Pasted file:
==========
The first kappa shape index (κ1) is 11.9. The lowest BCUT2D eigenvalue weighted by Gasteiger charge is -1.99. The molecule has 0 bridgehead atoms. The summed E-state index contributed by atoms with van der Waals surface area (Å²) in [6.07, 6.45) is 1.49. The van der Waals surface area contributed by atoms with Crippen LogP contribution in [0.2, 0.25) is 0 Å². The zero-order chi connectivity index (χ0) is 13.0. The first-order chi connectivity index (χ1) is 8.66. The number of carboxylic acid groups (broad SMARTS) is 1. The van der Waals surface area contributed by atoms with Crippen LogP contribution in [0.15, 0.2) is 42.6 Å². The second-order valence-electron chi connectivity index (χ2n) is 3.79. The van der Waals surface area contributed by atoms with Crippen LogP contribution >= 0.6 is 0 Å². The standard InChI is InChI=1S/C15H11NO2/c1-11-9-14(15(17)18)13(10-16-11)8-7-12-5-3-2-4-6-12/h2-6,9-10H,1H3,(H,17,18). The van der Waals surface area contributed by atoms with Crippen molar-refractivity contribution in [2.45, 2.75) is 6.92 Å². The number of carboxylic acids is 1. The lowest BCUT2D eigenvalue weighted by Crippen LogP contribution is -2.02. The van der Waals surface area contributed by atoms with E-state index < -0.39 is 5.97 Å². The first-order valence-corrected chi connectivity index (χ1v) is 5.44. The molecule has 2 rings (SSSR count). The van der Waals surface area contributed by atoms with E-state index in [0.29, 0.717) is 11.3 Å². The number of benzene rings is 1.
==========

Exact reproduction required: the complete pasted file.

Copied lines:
The first kappa shape index (κ1) is 11.9. The lowest BCUT2D eigenvalue weighted by Gasteiger charge is -1.99. The molecule has 0 bridgehead atoms. The summed E-state index contributed by atoms with van der Waals surface area (Å²) in [6.07, 6.45) is 1.49. The van der Waals surface area contributed by atoms with Crippen LogP contribution in [0.2, 0.25) is 0 Å². The zero-order chi connectivity index (χ0) is 13.0. The first-order chi connectivity index (χ1) is 8.66. The number of carboxylic acid groups (broad SMARTS) is 1. The van der Waals surface area contributed by atoms with Crippen LogP contribution in [0.15, 0.2) is 42.6 Å². The second-order valence-electron chi connectivity index (χ2n) is 3.79. The van der Waals surface area contributed by atoms with Crippen LogP contribution >= 0.6 is 0 Å². The standard InChI is InChI=1S/C15H11NO2/c1-11-9-14(15(17)18)13(10-16-11)8-7-12-5-3-2-4-6-12/h2-6,9-10H,1H3,(H,17,18). The van der Waals surface area contributed by atoms with Crippen molar-refractivity contribution in [2.45, 2.75) is 6.92 Å². The number of carboxylic acids is 1. The lowest BCUT2D eigenvalue weighted by Crippen LogP contribution is -2.02. The van der Waals surface area contributed by atoms with E-state index < -0.39 is 5.97 Å². The first-order valence-corrected chi connectivity index (χ1v) is 5.44. The molecule has 2 rings (SSSR count). The van der Waals surface area contributed by atoms with E-state index in [0.29, 0.717) is 11.3 Å². The number of benzene rings is 1.